Between the music, talk and beer, things went real late. Eventually Nancy called my cell phone telling me it was time to come on home. Paul and I worked out a deal where he’s storing a couple of the bar’s beer signs at my house until further notice. After loading them into my car, I went back in for one last round of hugs and walked out of the place for the last time around 3:30AM. Or not…

…a few days later, Kathleen (Fred’s wife) was telling Nancy how stressed out she was about having to move everything out of the Frederick’s location by Monday, so Nancy kindly volunteered my help. I called Fred on the way over to see if he needed me to pick up boxes, or tools or anything…he asked me to pick up some beer.

The realtor was there as well as the new owners- an Asian couple and their two kids who looked to be around eight and ten years old. The husband was wearing a Cardinals cap. The wife didn’t speak much English. They definitely didn’t strike me as sleazy developer types. I was struck by the contrast between watching a good friend’s run come to an end and seeing these enthusiastic immigrants (presumably) looking at the same space with some kind of dreams for the future. Things change.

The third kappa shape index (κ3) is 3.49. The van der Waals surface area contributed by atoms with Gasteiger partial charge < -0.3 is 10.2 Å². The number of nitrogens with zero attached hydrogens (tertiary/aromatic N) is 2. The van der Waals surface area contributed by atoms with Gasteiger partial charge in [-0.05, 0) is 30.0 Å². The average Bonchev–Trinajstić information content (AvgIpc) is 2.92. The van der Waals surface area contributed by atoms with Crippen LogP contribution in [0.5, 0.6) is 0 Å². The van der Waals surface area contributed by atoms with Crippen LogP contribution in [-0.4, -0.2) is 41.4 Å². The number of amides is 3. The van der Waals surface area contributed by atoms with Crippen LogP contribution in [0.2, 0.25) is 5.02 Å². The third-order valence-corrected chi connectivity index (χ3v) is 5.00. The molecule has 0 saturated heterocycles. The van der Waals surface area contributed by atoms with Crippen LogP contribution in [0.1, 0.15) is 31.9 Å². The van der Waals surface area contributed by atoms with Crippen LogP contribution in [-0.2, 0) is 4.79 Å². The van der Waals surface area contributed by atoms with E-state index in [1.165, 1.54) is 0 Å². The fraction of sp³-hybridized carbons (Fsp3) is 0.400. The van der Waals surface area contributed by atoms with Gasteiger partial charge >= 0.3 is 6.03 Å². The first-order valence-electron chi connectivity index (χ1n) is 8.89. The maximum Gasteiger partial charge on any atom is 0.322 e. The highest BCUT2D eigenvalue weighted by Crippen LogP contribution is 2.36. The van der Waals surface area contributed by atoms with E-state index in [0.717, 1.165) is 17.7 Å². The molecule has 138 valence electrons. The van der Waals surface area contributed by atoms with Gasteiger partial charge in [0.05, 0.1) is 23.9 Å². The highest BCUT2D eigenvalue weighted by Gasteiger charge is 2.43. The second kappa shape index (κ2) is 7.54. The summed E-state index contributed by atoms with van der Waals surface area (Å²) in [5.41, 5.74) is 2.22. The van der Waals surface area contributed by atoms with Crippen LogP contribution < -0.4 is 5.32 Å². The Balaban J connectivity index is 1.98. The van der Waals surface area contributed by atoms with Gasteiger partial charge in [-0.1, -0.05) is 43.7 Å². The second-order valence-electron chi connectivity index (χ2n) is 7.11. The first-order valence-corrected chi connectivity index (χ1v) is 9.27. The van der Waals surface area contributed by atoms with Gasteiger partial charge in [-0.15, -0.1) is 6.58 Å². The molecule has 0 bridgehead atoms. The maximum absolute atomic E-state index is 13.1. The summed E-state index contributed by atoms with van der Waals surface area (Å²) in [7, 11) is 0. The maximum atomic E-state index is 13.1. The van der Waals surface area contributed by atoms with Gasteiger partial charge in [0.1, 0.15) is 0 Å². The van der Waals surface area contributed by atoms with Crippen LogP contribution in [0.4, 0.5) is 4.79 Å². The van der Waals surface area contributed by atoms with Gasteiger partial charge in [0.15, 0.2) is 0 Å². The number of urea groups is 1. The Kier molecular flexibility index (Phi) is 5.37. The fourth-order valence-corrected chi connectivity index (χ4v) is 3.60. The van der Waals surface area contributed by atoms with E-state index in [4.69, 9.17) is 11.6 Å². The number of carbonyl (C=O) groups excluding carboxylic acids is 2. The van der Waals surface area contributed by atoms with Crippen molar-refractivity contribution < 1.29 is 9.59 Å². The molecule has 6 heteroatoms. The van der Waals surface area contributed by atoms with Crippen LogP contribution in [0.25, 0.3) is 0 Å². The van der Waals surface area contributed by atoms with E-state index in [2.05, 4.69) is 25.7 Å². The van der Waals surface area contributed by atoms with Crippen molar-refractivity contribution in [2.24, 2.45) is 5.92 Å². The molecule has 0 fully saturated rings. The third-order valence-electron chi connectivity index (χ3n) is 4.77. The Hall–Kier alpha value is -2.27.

There was a skeleton crew of maybe six friends and assorted siblings piling stuff into (and eventually beside) the dumpster out back, and loading other stuff into trucks bound for Cape G. and Kathleen’s place in south city. We got up on ladders and removed some really dusty speakers. Just after dark, Fred said that was enough work and we all sat at the bar for one last beer(s). Leaving the bar after the final show on Saturday somehow felt unreal, but this nuts and bolts, down and dirty salvage effort made it feel very real…I walked out of the place for the last time around 7PM.